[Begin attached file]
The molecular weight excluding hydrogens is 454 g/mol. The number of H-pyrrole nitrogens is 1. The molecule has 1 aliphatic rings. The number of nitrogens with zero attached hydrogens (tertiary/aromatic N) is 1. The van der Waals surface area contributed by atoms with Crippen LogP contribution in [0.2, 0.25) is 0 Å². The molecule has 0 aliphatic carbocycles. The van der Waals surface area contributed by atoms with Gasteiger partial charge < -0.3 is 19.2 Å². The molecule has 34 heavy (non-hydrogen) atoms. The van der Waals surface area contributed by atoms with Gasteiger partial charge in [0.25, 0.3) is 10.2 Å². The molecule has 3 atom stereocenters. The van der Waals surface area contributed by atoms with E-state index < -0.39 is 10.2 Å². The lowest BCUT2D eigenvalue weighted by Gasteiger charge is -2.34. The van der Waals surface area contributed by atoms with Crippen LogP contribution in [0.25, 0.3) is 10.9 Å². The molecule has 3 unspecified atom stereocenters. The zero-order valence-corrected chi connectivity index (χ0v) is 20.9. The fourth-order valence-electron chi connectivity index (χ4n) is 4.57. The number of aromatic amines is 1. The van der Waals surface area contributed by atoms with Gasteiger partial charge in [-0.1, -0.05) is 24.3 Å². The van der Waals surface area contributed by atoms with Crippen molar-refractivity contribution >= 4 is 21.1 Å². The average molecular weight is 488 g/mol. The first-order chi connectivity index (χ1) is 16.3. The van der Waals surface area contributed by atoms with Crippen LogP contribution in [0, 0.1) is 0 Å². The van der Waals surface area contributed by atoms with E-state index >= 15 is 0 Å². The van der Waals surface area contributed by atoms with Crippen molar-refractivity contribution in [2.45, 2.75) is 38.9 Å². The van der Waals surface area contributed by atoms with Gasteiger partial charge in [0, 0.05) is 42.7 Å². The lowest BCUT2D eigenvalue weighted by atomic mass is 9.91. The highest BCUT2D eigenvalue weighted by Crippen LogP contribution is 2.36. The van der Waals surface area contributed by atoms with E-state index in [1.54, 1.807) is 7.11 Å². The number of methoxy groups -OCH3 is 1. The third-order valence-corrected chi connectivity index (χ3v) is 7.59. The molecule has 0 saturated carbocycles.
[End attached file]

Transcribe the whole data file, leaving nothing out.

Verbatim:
The molecular weight excluding hydrogens is 454 g/mol. The number of H-pyrrole nitrogens is 1. The molecule has 1 aliphatic rings. The number of nitrogens with zero attached hydrogens (tertiary/aromatic N) is 1. The van der Waals surface area contributed by atoms with Crippen LogP contribution in [0.2, 0.25) is 0 Å². The molecule has 0 aliphatic carbocycles. The van der Waals surface area contributed by atoms with Gasteiger partial charge < -0.3 is 19.2 Å². The molecule has 34 heavy (non-hydrogen) atoms. The van der Waals surface area contributed by atoms with Gasteiger partial charge in [0.25, 0.3) is 10.2 Å². The molecule has 3 atom stereocenters. The van der Waals surface area contributed by atoms with E-state index < -0.39 is 10.2 Å². The lowest BCUT2D eigenvalue weighted by Gasteiger charge is -2.34. The van der Waals surface area contributed by atoms with Crippen LogP contribution in [0.25, 0.3) is 10.9 Å². The molecule has 3 unspecified atom stereocenters. The zero-order valence-corrected chi connectivity index (χ0v) is 20.9. The fourth-order valence-electron chi connectivity index (χ4n) is 4.57. The number of aromatic amines is 1. The van der Waals surface area contributed by atoms with Gasteiger partial charge in [-0.1, -0.05) is 24.3 Å². The van der Waals surface area contributed by atoms with Crippen molar-refractivity contribution >= 4 is 21.1 Å². The average molecular weight is 488 g/mol. The first-order chi connectivity index (χ1) is 16.3. The van der Waals surface area contributed by atoms with Crippen LogP contribution in [0, 0.1) is 0 Å². The van der Waals surface area contributed by atoms with E-state index >= 15 is 0 Å². The van der Waals surface area contributed by atoms with Crippen molar-refractivity contribution in [2.45, 2.75) is 38.9 Å². The van der Waals surface area contributed by atoms with Gasteiger partial charge in [0, 0.05) is 42.7 Å². The lowest BCUT2D eigenvalue weighted by atomic mass is 9.91. The highest BCUT2D eigenvalue weighted by Crippen LogP contribution is 2.36. The van der Waals surface area contributed by atoms with E-state index in [1.54, 1.807) is 7.11 Å². The number of methoxy groups -OCH3 is 1. The third-order valence-corrected chi connectivity index (χ3v) is 7.59. The molecule has 0 saturated carbocycles.